It had been five years since NOBL’s leadership team raised their standard price and they realized this was a necessary next step to keep running their small business. “But we didn’t want that to fall on to the folks that don’t have a lot of economic stability,” Blackstock explained. Influenced by other people focusing on economic justice in their small businesses, they decided to implement the tiered pricing structure.
Implementing this system requires trust in your community. One staff member, Ari Kirkman, is excited that this system has been implemented and has already seen it working. “I think it’s interesting and inspiring to see a small business doing this … I think the commitment to equity and access is definitely creating a culture around the gym and the members who want to support it and will continue to support it.”
Another new priority that Blackstock has set into motion is NOBL’s Community Representative Advisory Group (CRAG). NOBL’s website describes this as a “group of climbing gym stakeholders who will work to ensure that NOBL is rooted in its purpose and values while bringing voice to the larger community.” The inaugural term of this group starts April 1st. The CRAG shows NOBL leadership’s commitment to staying accountable to their community members.
Many people in the NOBL community look forward to each month’s community night. These events are held in the gym by various groups: OUTclimb for LGBTQ climbers, Collective Liberation Climbing for climbers of color, and Ladies Climbing Coalition for women and non-binary folks. These meet-ups provide a safe, private, free, and accessible space for groups with less representation and visibility in the climbing community. NOBL provides two staff members for each of these after-hours events and provides a month membership to raffle off to a participant at each event.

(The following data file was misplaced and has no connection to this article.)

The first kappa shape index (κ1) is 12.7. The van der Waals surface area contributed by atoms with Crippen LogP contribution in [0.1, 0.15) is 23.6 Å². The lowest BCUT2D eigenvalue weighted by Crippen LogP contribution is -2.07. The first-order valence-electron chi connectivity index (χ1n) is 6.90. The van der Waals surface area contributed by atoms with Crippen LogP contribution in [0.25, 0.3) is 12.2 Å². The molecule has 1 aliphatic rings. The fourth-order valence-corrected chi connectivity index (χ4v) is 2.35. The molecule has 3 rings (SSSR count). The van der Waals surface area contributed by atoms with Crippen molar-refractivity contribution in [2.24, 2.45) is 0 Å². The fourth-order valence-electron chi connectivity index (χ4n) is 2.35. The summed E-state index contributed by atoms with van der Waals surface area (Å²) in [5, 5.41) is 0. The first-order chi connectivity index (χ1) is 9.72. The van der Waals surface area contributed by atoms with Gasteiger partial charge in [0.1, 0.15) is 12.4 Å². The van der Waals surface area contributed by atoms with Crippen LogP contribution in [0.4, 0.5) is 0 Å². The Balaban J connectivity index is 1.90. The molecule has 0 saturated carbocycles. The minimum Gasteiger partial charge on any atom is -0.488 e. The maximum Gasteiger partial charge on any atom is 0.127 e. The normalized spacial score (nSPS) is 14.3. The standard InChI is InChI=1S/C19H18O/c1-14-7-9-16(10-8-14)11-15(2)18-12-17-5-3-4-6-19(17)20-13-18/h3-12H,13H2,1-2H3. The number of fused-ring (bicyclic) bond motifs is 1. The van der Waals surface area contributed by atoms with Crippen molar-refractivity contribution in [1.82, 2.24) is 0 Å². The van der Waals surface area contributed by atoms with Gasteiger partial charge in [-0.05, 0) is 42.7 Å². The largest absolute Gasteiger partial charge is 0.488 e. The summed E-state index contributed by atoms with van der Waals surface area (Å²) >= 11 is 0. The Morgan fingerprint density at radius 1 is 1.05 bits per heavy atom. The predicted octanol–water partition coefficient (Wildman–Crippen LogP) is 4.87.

Mahendren frequently attends their community nights. She is always drawn back by the amount of support she feels at these events, “regardless of the level of the project that you’re working on there, people are cheering you on like you’re literally climbing El Cap, and it’s amazing.”
Many climbers find it easier to push themselves in this supportive environment. Helen Weierbach always feels like she climbs harder when she’s attending OUTclimb nights, “I think it’s almost easier to work on your projects and get your projects in that space where you feel very uplifted and supported, even more so than you do normally at the gym.”